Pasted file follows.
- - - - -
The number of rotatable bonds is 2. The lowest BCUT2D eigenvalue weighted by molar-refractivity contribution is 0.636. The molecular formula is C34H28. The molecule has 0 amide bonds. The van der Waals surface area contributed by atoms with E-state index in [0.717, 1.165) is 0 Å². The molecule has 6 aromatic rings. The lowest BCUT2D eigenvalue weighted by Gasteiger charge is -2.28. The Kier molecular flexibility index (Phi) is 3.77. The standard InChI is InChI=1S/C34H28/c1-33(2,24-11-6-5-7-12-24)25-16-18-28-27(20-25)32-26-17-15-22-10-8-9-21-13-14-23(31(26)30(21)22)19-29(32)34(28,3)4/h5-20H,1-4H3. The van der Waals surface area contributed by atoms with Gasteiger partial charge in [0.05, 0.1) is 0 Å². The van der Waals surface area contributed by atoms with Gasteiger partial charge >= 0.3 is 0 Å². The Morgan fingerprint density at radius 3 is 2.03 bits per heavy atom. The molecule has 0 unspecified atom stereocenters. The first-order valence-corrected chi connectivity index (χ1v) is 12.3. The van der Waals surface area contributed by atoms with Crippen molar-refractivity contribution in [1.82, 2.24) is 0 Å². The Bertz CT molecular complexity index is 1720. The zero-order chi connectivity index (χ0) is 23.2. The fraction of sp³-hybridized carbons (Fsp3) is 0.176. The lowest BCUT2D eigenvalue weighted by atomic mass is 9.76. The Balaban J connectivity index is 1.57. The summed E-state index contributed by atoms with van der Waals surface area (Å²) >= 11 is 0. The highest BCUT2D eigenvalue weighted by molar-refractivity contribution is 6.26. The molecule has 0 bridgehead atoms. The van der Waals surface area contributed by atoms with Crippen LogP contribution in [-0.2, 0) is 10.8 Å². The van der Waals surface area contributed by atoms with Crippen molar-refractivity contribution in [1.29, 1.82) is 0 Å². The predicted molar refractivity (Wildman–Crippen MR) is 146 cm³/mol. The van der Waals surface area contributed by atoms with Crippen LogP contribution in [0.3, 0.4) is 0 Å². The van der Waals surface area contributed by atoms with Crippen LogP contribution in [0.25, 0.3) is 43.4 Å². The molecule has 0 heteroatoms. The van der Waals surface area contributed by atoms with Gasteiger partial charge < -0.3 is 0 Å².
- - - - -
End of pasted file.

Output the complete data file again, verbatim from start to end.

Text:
The number of rotatable bonds is 2. The lowest BCUT2D eigenvalue weighted by molar-refractivity contribution is 0.636. The molecular formula is C34H28. The molecule has 0 amide bonds. The van der Waals surface area contributed by atoms with E-state index in [0.717, 1.165) is 0 Å². The molecule has 6 aromatic rings. The lowest BCUT2D eigenvalue weighted by Gasteiger charge is -2.28. The Kier molecular flexibility index (Phi) is 3.77. The standard InChI is InChI=1S/C34H28/c1-33(2,24-11-6-5-7-12-24)25-16-18-28-27(20-25)32-26-17-15-22-10-8-9-21-13-14-23(31(26)30(21)22)19-29(32)34(28,3)4/h5-20H,1-4H3. The van der Waals surface area contributed by atoms with Gasteiger partial charge in [0.05, 0.1) is 0 Å². The van der Waals surface area contributed by atoms with Gasteiger partial charge >= 0.3 is 0 Å². The Morgan fingerprint density at radius 3 is 2.03 bits per heavy atom. The molecule has 0 unspecified atom stereocenters. The first-order valence-corrected chi connectivity index (χ1v) is 12.3. The van der Waals surface area contributed by atoms with Crippen molar-refractivity contribution in [1.82, 2.24) is 0 Å². The Bertz CT molecular complexity index is 1720. The zero-order chi connectivity index (χ0) is 23.2. The fraction of sp³-hybridized carbons (Fsp3) is 0.176. The lowest BCUT2D eigenvalue weighted by atomic mass is 9.76. The Balaban J connectivity index is 1.57. The summed E-state index contributed by atoms with van der Waals surface area (Å²) >= 11 is 0. The highest BCUT2D eigenvalue weighted by molar-refractivity contribution is 6.26. The molecule has 0 bridgehead atoms. The van der Waals surface area contributed by atoms with Crippen LogP contribution in [-0.2, 0) is 10.8 Å². The van der Waals surface area contributed by atoms with Crippen molar-refractivity contribution in [1.29, 1.82) is 0 Å². The predicted molar refractivity (Wildman–Crippen MR) is 146 cm³/mol. The van der Waals surface area contributed by atoms with Crippen LogP contribution in [0.3, 0.4) is 0 Å². The van der Waals surface area contributed by atoms with Crippen LogP contribution in [0.25, 0.3) is 43.4 Å². The molecule has 0 heteroatoms. The van der Waals surface area contributed by atoms with Gasteiger partial charge < -0.3 is 0 Å².